Can I Fire My ICBC Claims Lawyer?

October 29th, 2008

If you hired a lawyer to advance your ICBC tort claim on a contingency basis and are unsatisfied with the representation you are receiving, can you fire your lawyer?  The short answer is yes.

You are the client, you are in charge.   If you don’t like how your lawyer is handling your case you can send him/her packing.  HOWEVER, it will probably cost you money to do so.

Over the years I’ve been approached by numerous people indicating they wish to fire their current lawyer. My advice is almost always the same so I thought I would share it on this blog post.  Try to work things out with your lawyer.  Hiring a new lawyer means paying a new lawyer.  You want to avoid getting stuck with 2 legal bills for 1 Personal Injury claim if you can avoid it.  Often times the problems that strain the lawyer-client relationship are fixable.  Sit down with your lawyer, communicate your concerns and see if you can work out a solution.  If you can’t work things out then you can of course move on.  You need confidence in your lawyer to work towards a fair settlement of your ICBC claim.

If you want to fire your lawyer the first thing you should do is check your fee agreement.  A well written fee agreement will deal with how you can end your relationship with your lawyer and the consequences.  Often times a contingency fee lawyer will finance disbursements (expenses) involved in advancing an ICBC claim.  If you get a new lawyer you (or your new lawyer) will need to pay these expenses in order to get the file.

Arrangements will also have to be made to secure your former lawyer’s fees.   Often times the fee agreement will permit the lawyer to charge you an hourly rate for the work done prior to termination.  Other times the lawyer will be able to look at the final settlement amount and charge a fee based on how much his/her efforts contributed to the final settlement.  Typically a fired lawyer in these circumstances is prepared to wait until the case is settled to collect their fees but the disbursements usually need to be paid right away.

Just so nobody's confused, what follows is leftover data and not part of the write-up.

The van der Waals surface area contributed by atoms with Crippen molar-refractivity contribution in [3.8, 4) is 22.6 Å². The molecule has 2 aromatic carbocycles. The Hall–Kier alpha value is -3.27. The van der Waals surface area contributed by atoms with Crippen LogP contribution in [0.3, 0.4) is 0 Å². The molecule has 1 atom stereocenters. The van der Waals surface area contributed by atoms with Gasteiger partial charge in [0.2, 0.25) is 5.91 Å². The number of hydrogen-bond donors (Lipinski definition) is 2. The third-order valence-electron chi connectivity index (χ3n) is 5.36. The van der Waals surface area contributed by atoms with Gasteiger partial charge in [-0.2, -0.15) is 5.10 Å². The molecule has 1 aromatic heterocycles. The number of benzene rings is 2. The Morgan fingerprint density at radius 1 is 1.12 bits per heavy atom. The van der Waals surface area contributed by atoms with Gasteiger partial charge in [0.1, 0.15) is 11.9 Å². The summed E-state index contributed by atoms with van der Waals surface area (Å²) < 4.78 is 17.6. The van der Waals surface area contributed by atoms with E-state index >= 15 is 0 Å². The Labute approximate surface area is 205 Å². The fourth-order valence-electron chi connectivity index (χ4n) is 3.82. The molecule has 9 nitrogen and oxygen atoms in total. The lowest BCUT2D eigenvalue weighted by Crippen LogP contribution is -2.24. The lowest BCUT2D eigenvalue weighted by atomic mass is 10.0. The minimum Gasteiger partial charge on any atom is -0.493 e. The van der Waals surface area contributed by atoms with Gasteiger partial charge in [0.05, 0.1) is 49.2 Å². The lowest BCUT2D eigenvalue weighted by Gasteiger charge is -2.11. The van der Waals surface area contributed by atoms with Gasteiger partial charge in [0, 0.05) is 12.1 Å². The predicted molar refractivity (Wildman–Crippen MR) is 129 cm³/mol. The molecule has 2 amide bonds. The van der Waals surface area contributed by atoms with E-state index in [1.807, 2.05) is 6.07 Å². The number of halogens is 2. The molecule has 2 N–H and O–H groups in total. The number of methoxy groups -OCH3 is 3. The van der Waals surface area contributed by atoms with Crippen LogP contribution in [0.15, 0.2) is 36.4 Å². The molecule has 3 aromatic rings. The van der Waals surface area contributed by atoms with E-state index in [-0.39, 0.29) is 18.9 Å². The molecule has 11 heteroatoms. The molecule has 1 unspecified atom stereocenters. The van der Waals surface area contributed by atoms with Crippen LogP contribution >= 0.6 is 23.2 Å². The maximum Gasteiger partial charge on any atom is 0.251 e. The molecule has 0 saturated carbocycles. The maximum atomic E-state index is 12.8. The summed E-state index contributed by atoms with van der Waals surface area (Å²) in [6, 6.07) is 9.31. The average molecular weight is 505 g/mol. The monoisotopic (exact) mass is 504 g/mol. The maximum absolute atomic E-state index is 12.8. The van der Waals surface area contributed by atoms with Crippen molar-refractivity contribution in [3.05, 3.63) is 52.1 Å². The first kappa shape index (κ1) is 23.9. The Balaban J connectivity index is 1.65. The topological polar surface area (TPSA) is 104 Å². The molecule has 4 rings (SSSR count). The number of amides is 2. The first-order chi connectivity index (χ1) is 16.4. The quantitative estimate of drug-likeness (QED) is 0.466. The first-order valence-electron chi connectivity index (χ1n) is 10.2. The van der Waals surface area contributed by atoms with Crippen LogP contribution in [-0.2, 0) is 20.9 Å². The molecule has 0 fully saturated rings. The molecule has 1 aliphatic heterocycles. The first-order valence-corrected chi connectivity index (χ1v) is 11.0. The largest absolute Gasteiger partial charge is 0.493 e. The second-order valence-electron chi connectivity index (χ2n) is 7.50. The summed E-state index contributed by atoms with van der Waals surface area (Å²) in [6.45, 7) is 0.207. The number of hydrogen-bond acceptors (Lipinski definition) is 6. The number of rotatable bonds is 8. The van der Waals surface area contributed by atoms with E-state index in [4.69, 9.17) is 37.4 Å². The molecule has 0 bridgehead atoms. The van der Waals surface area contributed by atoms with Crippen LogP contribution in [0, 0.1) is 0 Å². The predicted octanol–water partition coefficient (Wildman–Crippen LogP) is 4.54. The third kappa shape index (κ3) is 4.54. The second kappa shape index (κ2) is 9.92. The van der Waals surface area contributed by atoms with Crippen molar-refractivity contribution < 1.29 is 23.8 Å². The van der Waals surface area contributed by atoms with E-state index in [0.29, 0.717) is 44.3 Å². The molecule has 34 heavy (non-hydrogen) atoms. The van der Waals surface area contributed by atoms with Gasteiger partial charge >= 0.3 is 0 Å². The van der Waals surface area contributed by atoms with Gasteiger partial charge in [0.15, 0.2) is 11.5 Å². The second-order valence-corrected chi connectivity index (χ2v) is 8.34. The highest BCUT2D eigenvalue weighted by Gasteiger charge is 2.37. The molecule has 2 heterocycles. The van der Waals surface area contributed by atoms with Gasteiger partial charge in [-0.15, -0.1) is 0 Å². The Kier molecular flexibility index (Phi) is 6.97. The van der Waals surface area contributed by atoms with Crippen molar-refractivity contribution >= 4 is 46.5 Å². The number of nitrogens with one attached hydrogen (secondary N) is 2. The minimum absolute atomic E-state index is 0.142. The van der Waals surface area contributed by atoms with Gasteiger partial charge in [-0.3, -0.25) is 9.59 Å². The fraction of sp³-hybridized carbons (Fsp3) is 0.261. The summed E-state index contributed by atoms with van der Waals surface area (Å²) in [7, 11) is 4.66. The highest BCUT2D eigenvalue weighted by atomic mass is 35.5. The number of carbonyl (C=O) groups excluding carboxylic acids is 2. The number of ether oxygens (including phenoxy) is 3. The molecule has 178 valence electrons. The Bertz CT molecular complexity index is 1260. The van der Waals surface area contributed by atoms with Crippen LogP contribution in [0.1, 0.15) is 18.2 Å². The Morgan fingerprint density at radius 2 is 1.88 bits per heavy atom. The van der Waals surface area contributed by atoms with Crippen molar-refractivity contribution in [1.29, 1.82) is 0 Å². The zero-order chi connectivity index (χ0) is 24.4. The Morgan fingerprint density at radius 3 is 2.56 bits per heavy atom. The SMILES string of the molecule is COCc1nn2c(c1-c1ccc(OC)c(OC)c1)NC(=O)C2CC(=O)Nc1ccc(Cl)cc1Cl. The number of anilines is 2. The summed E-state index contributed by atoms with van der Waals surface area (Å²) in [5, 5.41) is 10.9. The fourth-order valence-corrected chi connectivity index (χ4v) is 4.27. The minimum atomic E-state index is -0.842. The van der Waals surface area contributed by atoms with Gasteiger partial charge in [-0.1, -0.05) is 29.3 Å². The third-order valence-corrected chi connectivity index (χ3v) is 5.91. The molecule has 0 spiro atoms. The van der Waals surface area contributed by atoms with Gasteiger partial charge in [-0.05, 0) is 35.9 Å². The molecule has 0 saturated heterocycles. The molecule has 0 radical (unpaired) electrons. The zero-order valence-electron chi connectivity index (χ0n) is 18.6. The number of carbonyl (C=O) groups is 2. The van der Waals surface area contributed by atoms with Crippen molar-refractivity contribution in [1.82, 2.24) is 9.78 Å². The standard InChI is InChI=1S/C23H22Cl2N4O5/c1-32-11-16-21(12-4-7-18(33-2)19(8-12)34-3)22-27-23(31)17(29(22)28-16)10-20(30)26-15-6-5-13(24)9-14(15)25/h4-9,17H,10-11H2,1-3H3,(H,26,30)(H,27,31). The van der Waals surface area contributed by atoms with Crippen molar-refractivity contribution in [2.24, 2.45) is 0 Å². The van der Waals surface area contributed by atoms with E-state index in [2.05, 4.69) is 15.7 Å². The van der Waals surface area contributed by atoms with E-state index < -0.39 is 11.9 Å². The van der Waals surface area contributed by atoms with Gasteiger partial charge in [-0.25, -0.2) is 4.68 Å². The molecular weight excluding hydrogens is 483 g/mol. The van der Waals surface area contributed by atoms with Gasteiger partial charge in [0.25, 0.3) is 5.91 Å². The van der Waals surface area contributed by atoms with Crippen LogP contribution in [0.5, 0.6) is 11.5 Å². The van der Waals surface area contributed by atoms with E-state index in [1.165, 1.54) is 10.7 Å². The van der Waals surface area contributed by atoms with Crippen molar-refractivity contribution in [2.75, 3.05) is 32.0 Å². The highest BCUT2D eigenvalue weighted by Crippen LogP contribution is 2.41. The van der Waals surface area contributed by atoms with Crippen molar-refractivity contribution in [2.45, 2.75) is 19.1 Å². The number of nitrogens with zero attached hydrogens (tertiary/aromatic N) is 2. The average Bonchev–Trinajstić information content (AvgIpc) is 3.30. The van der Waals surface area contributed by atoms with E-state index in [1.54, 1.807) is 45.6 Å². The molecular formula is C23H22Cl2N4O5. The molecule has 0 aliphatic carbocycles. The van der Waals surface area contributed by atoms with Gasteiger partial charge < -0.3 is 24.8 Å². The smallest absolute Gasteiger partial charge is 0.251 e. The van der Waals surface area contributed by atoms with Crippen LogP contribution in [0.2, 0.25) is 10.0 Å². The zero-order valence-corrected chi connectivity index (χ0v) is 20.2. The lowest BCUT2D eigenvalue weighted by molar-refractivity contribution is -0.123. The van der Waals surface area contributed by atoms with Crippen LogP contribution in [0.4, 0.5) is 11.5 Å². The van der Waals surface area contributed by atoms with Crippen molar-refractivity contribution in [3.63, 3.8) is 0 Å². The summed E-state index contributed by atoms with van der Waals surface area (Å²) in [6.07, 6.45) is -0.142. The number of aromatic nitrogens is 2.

If you don’t think the lawyer is charging a fair fee for services you can have the lawyer’s account reviewed by a registrar of the Supreme Court.

If you don’t like your lawyer the  Bottom Line is this – Try to work things out, if you can’t, review your fee agreement and determine what your financial obligations to your lawyer will be.  From there get a lawyer that you trust and respect, if you don’t have confidence in your lawyer you will have a tough time working towards a fair settlement of your ICBC injury claim.


Appeal of $70,000 Soft Tissue Injury Claim Dismissed

October 14th, 2008

In reasons for judgement released today, the BC Court of Appeal dismissed the appeal of a $70,000 award of damages as a result of 2004 BC car accident.

The case possibly fit into ICBC’s LVI criteria based on the fact that the trial judge found that the ‘force applied to the Plaintiff as a resultof the collisions to her rear was actually very little indeed.’

The Plaintiff sued claiming various injuries including soft tissue injury, depression, anxiety, irremediable personality change, brain damage, concussion, post-consussion syndromne, post-traumatic stress disorder and chronic pain syndrome.  The Trial Judge recjected the medical diasnoses of brain injury, PTSD and post-concussion Syndrome.  In rejecting some of the alleged injuries the trial judge found that the Plaintiff was ‘unreliable’ as a witness.

The Plaintiff sought damages of over $1.7 Million.  Given the trial judges findings a total of $70,000 in damages was awarded.

The Plaintiff appealed arguing tha the trial judge disregarded the evidence of four lay witnesses and three expert witnesses.  The Plaintiff also argued that the trial judge should have confronted the Plaintiff during the trial to address the court’s concerns with her reliability.

The Court of Appeal dismissed the appeal.  In doing so the court found that the trial judge did not disregard the evidence and had this to say about ‘confronting’ the Plaintiff